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Technologies that mediate social interaction can put our privacy and our safety at risk. Harassment, intimate partner violence and surveillance, data insecurity, and revenge porn are just a few of harms that bedevil technosocial spaces and their users, particularly users from marginalized communities. This Article seeks to identify the building blocks of safe social spaces, or environments in which individuals can be free of privacy and safety dangers. Relying on analogies to offline social spaces—Alcoholics Anonymous meetings, teams of coworkers, and attorney-client relationships—this Article argues that if a social space is defined as an environment characterized by disclosure, then a safe social space is one in which disclosure norms are counterbalanced by equally as powerful norms of trust that are both endogenously designed in and backed exogenously by law. Case studies of online social networks and social robots are used to show how both the design and law governing technosocial spaces today not only do not support trust, but actively undermine user safety by eroding trust and limiting the law’s regulatory power. The Article concludes with both design and law reform proposals to better build and protect trust and safe social spaces.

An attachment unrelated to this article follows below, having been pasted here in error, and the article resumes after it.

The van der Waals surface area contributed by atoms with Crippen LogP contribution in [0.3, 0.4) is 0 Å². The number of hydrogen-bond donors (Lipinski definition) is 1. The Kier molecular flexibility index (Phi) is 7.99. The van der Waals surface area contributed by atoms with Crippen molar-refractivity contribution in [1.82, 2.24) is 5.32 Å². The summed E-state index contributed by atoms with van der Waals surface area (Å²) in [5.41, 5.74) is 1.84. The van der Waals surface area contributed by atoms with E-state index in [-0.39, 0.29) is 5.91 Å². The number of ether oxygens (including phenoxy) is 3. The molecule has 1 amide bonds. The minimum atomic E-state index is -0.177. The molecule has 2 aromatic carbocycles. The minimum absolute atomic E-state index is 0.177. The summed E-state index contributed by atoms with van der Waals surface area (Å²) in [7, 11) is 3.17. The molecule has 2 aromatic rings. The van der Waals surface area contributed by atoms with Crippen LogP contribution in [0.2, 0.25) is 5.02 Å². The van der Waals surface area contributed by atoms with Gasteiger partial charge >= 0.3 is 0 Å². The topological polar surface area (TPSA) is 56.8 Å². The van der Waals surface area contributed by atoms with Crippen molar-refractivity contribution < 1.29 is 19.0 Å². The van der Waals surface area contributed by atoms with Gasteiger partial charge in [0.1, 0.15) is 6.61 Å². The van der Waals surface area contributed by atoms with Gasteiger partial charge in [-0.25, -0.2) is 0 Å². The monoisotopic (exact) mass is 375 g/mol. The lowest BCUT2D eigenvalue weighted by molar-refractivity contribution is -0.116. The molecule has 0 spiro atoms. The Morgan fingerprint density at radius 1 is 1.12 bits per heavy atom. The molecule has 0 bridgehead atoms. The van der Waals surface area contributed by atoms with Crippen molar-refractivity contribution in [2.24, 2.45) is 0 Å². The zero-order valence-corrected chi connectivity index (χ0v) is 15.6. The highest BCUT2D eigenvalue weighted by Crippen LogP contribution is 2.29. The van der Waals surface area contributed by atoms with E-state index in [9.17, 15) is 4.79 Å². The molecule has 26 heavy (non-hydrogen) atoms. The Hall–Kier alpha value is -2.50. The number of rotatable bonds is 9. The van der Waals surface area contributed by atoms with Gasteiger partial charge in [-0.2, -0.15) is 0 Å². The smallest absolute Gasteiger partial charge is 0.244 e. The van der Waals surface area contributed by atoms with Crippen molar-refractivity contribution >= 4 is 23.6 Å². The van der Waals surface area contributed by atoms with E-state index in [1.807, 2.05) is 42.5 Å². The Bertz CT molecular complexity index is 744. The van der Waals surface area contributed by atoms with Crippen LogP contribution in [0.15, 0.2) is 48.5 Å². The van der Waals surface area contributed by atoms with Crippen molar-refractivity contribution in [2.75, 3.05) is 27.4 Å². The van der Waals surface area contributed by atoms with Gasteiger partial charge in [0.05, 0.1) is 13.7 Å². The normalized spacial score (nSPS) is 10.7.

Washington University Law Review, Vol. 96, Issue 6 (2019), pp. 1537-1580